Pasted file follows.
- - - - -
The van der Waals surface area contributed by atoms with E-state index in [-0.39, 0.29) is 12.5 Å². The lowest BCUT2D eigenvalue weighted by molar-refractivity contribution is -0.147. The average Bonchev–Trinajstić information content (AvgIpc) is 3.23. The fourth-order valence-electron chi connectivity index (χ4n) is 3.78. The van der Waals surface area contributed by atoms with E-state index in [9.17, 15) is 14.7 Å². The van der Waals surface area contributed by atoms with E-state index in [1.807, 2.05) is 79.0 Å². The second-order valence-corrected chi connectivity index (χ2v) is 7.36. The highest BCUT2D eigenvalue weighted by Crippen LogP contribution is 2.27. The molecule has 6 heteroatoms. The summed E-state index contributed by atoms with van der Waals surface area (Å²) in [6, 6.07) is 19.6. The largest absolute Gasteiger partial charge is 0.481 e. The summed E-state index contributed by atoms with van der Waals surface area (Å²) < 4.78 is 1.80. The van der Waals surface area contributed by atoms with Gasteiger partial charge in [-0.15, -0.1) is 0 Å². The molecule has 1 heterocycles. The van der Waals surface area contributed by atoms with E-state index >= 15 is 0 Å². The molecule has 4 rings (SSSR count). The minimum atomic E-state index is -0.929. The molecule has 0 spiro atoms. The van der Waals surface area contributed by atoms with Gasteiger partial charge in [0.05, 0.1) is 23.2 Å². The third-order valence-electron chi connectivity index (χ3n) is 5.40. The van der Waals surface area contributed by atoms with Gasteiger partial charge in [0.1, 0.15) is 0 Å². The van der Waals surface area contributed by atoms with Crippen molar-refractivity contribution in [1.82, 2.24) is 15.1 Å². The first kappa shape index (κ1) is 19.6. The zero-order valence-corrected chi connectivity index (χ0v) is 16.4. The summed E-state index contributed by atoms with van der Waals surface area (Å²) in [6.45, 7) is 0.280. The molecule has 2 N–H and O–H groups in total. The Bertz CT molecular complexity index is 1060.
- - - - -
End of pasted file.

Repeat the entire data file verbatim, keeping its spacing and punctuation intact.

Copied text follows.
The van der Waals surface area contributed by atoms with E-state index in [-0.39, 0.29) is 12.5 Å². The lowest BCUT2D eigenvalue weighted by molar-refractivity contribution is -0.147. The average Bonchev–Trinajstić information content (AvgIpc) is 3.23. The fourth-order valence-electron chi connectivity index (χ4n) is 3.78. The van der Waals surface area contributed by atoms with E-state index in [9.17, 15) is 14.7 Å². The van der Waals surface area contributed by atoms with E-state index in [1.807, 2.05) is 79.0 Å². The second-order valence-corrected chi connectivity index (χ2v) is 7.36. The highest BCUT2D eigenvalue weighted by Crippen LogP contribution is 2.27. The molecule has 6 heteroatoms. The summed E-state index contributed by atoms with van der Waals surface area (Å²) in [6, 6.07) is 19.6. The largest absolute Gasteiger partial charge is 0.481 e. The summed E-state index contributed by atoms with van der Waals surface area (Å²) < 4.78 is 1.80. The van der Waals surface area contributed by atoms with Gasteiger partial charge in [-0.15, -0.1) is 0 Å². The molecule has 1 heterocycles. The van der Waals surface area contributed by atoms with E-state index >= 15 is 0 Å². The molecule has 4 rings (SSSR count). The minimum atomic E-state index is -0.929. The molecule has 0 spiro atoms. The van der Waals surface area contributed by atoms with Gasteiger partial charge in [0.05, 0.1) is 23.2 Å². The third-order valence-electron chi connectivity index (χ3n) is 5.40. The van der Waals surface area contributed by atoms with Gasteiger partial charge in [0.1, 0.15) is 0 Å². The van der Waals surface area contributed by atoms with Crippen molar-refractivity contribution in [1.82, 2.24) is 15.1 Å². The first kappa shape index (κ1) is 19.6. The zero-order valence-corrected chi connectivity index (χ0v) is 16.4. The summed E-state index contributed by atoms with van der Waals surface area (Å²) in [6.45, 7) is 0.280. The molecule has 2 N–H and O–H groups in total. The Bertz CT molecular complexity index is 1060.